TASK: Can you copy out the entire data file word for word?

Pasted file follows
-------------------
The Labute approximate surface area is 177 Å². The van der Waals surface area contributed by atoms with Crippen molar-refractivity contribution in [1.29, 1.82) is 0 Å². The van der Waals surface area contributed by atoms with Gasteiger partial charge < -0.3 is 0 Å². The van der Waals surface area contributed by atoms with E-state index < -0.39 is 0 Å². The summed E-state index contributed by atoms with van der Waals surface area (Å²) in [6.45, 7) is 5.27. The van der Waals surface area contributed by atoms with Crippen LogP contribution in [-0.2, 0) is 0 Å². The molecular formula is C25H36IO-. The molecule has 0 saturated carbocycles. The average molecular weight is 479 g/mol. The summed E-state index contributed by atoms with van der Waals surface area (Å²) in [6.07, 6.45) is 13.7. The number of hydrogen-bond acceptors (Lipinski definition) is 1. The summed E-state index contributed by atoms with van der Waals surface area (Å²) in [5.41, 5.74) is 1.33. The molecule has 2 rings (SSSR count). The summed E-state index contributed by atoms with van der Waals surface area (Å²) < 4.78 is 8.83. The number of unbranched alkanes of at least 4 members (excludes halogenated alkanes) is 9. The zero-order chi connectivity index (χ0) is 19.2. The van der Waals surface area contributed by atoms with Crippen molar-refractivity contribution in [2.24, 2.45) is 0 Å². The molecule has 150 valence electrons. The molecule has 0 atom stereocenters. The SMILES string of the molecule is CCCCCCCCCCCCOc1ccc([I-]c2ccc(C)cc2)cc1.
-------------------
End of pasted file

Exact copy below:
The Labute approximate surface area is 177 Å². The van der Waals surface area contributed by atoms with Crippen molar-refractivity contribution in [1.29, 1.82) is 0 Å². The van der Waals surface area contributed by atoms with Gasteiger partial charge < -0.3 is 0 Å². The van der Waals surface area contributed by atoms with E-state index < -0.39 is 0 Å². The summed E-state index contributed by atoms with van der Waals surface area (Å²) in [6.45, 7) is 5.27. The van der Waals surface area contributed by atoms with Crippen LogP contribution in [-0.2, 0) is 0 Å². The molecular formula is C25H36IO-. The molecule has 0 saturated carbocycles. The average molecular weight is 479 g/mol. The summed E-state index contributed by atoms with van der Waals surface area (Å²) in [6.07, 6.45) is 13.7. The number of hydrogen-bond acceptors (Lipinski definition) is 1. The summed E-state index contributed by atoms with van der Waals surface area (Å²) in [5.41, 5.74) is 1.33. The molecule has 2 rings (SSSR count). The summed E-state index contributed by atoms with van der Waals surface area (Å²) < 4.78 is 8.83. The number of unbranched alkanes of at least 4 members (excludes halogenated alkanes) is 9. The zero-order chi connectivity index (χ0) is 19.2. The van der Waals surface area contributed by atoms with Crippen molar-refractivity contribution in [2.24, 2.45) is 0 Å². The molecule has 150 valence electrons. The molecule has 0 atom stereocenters. The SMILES string of the molecule is CCCCCCCCCCCCOc1ccc([I-]c2ccc(C)cc2)cc1.